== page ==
If IBM buys SUN, whose IAM suite wins?

We’re living in interesting times. With share prices at an all time low for many tech giants, its a great time to go company shopping if you’re big and cashed up. I remember the days when Sun IM was the beez neez of provisioning and identity life-cycle management and IBM Tivoli IM still shipped with “broken equals on” (not my quote).

Nowadays, the world of IAM and their vendors is a very different place. If you read reports published by Gartner, Forrester, et al there isn’t a great deal of difference between the different product suites. In fact, having worked with IBM, CA and Sun suites in the past, I’d confirm this from my own experience. IAM is becoming commodity technology.

Just in case you don’t believe me and still believe “<insert product choice  here> is the best” the 2008 IAM reports from Gartner show IBM’s Tivoli Access Manager products are only mildly ahead in the Web Access Management Magic Quadrant, while they’re almost neck and neck in the User Provisioning Magic Quadrant.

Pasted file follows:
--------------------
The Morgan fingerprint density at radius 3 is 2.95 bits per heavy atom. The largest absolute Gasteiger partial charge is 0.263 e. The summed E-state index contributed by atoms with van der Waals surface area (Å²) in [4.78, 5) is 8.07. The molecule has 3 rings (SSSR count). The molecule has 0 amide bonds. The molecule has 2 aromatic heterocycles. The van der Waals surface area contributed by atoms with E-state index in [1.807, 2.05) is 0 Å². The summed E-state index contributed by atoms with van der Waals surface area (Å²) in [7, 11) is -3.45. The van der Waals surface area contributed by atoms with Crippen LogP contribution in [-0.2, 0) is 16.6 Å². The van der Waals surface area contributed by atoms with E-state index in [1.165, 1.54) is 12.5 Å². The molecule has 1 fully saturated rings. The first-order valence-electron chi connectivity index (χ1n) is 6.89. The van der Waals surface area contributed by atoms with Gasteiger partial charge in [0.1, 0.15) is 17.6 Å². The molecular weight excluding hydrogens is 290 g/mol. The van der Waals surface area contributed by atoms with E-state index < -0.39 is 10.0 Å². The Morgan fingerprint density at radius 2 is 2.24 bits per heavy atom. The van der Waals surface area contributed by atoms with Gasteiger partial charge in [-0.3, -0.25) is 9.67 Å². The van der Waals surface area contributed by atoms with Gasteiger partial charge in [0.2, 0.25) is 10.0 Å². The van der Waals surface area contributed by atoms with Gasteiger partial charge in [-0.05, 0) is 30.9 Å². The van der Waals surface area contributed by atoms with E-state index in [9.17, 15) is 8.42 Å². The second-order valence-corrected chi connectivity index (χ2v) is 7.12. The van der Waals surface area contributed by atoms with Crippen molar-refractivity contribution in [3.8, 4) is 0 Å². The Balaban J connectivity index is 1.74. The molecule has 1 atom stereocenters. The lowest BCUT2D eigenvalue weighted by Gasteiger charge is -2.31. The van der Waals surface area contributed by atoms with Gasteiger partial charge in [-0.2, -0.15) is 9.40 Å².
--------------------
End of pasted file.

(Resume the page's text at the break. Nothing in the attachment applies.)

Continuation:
So if IBM buys Sun, what will they do with the competing product stacks? IBM will have a few options I bet you would never guess:

  1. Merge the product suites
  2. Kill some off
  3. Keep both

Number 3 is the least likely to me (obviously). Could you imagine the cost of supporting multiple code based? This will be even more interesting as the Sun suite is almost entirely open source now as IBM will never be able to truly remove a competing technology. However, owning (at least in principle) both technology suites would make IBM the un-disputed leader in installed IAM technology worldwide. But will that be enough to stop the rise of Oracle?

Anyway, I hope the Sun kit still works after they “blue wash” it. 😉

2 comments to “If IBM buys SUN, whose IAM suite wins?”
  1. I think it's worth considering the real challenge with the IAM suites. As many rightly claim, the major vendors have functional access control and user provisioning suites. An acquisition of Sun by IBM does not address the real challenge of moving those suites to production and delivering sustainable business value. The customers' problem isn't the availability of tools today – it's using them, and IBM understands this better than most. Nonetheless, the next few weeks will be very interesting for those of us in this sector.

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